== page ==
Doniga Markegard, author of Dawn Again: Tracking the Wisdom of the Wild

and is followed by this intriguing paragraph

“meats versus plants is a false dichotomy. Doing the least harm, causing the least amount of suffering and creating the most diversity is more a matter of balance than absolutism. So for any type of food, whether from plants, animals or fungi, there are a wide array of ways to grow, catch or raise that food ranging from very bad to very good. This is especially true in regards to overall impacts on ecosystems and other sentient beings. So the HOW and appropriateness of WHERE any particular food is grown, raised or caught often matters as much or more than the WHAT that’s raised, grown or caught.”

Does Beef do More Damage Than Transportation?

Frank M. Mitloehner, a Ph.D. Professor of Animal Science at UC Davis has studied the ways in which animal agriculture affects air quality and climate change for 20 years and convincingly argues that meat’s bad rap on GHG is undeserved .

In 2006 the United Nations Food and Agriculture Organization published a study titled “Livestock’s Long Shadow,” which received widespread international attention. It stated that livestock produced a staggering 18 percent of the world’s greenhouse gas emissions. The agency drew a startling conclusion: Livestock was doing more to harm the climate than all modes of transportation combined. .This latter claim was wrong, and has since been corrected by Henning Steinfeld, the report’s senior author. The problem was that FAO analysts used a comprehensive life-cycle assessment to study the climate impact of livestock, but a different method when they analyzed transportation.

even if Americans eliminated all animal protein from their diets, they would reduce U.S. greenhouse gas emissions by only 2.6 percent. According to our research at the University of California, Davis, if the practice of Meatless Monday were to be adopted by all Americans, we’d see a reduction of only 0.5 percent.

Defending Beef

After researching this topic, I don’t think we should be teaching kids that eating less meat would have a bigger impact on climate change than driving less. I don’t think the science is settled on whether switching from dairy and meat consumption to a completely plant-based diet will significantly reduce greenhouse gas emissions.

While pondering this topic I listened to a podcast that featured Nicolette Hahn Niman, a former vegetarian and environmental activist who married a cattle rancher. Before writing the book, Defending Beef she was the senior attorney for the environmental organization Waterkeeper Alliance, where she was in charge of the organization’s campaign to reform the concentrated livestock and poultry industry, and before that an attorney for National Wildlife Federation.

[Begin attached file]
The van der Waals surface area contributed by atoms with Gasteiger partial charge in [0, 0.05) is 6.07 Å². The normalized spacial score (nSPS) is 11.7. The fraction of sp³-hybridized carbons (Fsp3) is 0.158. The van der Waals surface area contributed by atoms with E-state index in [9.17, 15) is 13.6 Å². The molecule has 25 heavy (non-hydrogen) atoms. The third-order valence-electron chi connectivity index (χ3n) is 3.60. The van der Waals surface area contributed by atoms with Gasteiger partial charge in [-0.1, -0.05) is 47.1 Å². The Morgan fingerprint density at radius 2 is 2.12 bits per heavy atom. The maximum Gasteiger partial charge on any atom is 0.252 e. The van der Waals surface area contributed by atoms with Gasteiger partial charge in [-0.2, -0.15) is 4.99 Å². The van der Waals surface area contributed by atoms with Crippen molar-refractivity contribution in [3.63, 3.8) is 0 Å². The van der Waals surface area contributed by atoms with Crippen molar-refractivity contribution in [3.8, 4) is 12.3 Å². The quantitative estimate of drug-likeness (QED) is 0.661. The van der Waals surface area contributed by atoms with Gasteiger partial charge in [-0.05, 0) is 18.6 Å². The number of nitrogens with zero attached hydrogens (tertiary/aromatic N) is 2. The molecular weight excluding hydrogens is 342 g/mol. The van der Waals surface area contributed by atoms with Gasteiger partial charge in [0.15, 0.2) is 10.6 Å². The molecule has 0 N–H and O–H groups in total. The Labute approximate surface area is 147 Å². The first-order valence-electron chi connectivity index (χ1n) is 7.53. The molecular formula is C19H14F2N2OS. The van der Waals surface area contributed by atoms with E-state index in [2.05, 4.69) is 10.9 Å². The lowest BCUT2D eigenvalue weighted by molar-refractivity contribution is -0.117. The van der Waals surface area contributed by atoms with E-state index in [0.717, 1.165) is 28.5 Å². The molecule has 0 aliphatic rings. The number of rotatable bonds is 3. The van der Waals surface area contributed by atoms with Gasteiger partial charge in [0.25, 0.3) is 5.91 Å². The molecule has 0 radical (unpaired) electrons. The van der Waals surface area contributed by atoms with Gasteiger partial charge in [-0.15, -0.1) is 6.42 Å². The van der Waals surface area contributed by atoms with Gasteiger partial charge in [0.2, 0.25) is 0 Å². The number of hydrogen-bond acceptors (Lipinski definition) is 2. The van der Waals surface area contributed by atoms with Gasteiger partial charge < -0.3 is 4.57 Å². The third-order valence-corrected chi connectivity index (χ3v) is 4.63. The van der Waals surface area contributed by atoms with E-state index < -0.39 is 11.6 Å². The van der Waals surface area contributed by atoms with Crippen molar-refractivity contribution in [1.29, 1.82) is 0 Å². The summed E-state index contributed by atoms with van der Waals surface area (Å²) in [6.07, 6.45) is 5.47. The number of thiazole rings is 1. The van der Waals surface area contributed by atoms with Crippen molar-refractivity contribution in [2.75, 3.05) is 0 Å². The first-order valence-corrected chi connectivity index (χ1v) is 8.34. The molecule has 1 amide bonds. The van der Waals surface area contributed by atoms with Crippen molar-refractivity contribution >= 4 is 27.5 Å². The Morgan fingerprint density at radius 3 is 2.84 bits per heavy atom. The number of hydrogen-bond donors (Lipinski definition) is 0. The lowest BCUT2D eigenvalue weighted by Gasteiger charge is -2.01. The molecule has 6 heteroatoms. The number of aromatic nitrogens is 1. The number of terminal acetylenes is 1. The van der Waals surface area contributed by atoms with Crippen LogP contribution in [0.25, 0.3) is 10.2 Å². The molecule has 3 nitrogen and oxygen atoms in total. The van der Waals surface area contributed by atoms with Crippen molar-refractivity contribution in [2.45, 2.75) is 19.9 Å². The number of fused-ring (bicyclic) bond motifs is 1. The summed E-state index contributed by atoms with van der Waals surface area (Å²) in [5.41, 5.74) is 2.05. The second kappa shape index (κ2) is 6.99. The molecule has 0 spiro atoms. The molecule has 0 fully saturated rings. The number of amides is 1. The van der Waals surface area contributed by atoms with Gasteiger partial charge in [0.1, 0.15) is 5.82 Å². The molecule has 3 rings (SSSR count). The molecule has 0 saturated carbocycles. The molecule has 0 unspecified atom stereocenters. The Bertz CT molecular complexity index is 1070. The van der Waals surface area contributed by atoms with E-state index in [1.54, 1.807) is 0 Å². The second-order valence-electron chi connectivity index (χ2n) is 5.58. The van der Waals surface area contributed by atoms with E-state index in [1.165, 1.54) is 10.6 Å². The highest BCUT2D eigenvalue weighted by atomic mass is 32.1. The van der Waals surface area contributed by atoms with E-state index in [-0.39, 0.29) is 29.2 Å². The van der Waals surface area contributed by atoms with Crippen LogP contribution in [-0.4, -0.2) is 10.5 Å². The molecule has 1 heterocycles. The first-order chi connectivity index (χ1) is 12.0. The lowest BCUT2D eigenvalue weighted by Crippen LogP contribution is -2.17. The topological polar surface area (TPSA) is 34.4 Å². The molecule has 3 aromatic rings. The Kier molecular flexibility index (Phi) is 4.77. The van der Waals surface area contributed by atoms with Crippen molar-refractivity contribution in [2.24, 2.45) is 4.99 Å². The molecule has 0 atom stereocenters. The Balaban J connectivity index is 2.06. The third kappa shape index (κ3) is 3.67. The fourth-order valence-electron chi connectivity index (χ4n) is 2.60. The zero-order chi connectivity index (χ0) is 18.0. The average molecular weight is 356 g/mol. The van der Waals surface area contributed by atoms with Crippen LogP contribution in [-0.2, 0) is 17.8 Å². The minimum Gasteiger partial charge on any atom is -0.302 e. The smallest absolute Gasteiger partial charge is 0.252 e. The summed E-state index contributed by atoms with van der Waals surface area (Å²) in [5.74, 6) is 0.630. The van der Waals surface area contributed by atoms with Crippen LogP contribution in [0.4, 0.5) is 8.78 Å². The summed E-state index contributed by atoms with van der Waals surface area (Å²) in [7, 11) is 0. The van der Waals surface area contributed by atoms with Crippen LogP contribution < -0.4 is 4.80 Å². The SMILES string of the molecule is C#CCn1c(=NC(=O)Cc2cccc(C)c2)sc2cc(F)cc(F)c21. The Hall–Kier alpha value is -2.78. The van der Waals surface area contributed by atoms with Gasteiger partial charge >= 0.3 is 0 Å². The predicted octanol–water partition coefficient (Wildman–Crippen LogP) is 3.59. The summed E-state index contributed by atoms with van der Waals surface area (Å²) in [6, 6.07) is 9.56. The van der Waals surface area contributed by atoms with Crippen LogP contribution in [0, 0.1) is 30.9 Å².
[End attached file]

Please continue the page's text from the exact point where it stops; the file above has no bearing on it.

I have purchased her book Defending Beef: The Ecological and Nutritional Case for Meat, which argues for the benefits of regenerative beef production. She believes and I agree that

the problem with our food system is industrialization, and [fake meat is] an industrial food. It’s produced on an agricultural level, industrially, almost universally, and it’s a highly processed food before it gets to your plate. 

Animals are essential in her mind as they

add an element that cannot be replaced with chemical amendments to the soil. That’s been done for decades and didn’t work. What regenerative agriculture is all about is understanding relationships and connected connections between living things, and trying to foster life. And to me, that is absolutely the direction that farming has to go and whether it’s on a small scale or large scale.

I’ll finish reading her book and give a detailed review in a subsequent post.

In the meantime, although I’m a huge advocate of minimally processed vegetables, nuts, pulses and fruit, I see no compelling reason from an environmental perspective to eliminate beef from my diet or from the diet of my patients who have documented coronary artery disease.

Antifartinogenically Yours,



16 thoughts on “How Much Do Cattle Really Contribute to Greenhouse Gases/Climate Change?”

  1. The problem you have there is that you fail to understand that all of the livestock methane is cyclical. It doesn’t actually add significantly to warming impact. Emissions is an abstract term which is ultimately no indicator of warming impact. Thankfully we now have GWP* rather than the not-fit-for-purpose GWP100 for assessing methane. Prof Myles Allen and his team who brought GWP* methodolgy to the world has repeatedly been quoted as saying that if all of the world’s cattle and sheep were removed tomorrow then the best that could be hoped for would be a reduction in warming of less than 0.1 degC. And that is ignoring all of the negative impacts that would result because of the unintended consequences of more carbon being emitted into the atmosphere as a result of loss of ruminants, let alone increase in soil erosion, loss of biodiversity etc. The climate system is well used to dealing with large numbers of ruminants and has done so for millions of years. However it is NOT used to dealing with massive extraction and burning of fossil fuels. Only a fool would actually believe the creative accountancy that points at ruminants causing climate change.

    • If we as humans want to reduce greenhouse gases we need to reestablish prairie lands, the roots of those type of plants can sequester CO2 because they grow 6 feet deep or more. Corporate farms have stripped prairie lands and have contributed to the greenhouse effect more than cattle.

  2. Have you watched the documentary “Kiss the Ground”? The way out of climate change is to go back to organic farming and that takes cattle/cows. We can stop emitting green house gases but without their removal it’s all for not. Organic farming sequesters the most CO2 by growing deep rooted plants, and again that takes manure from cattle.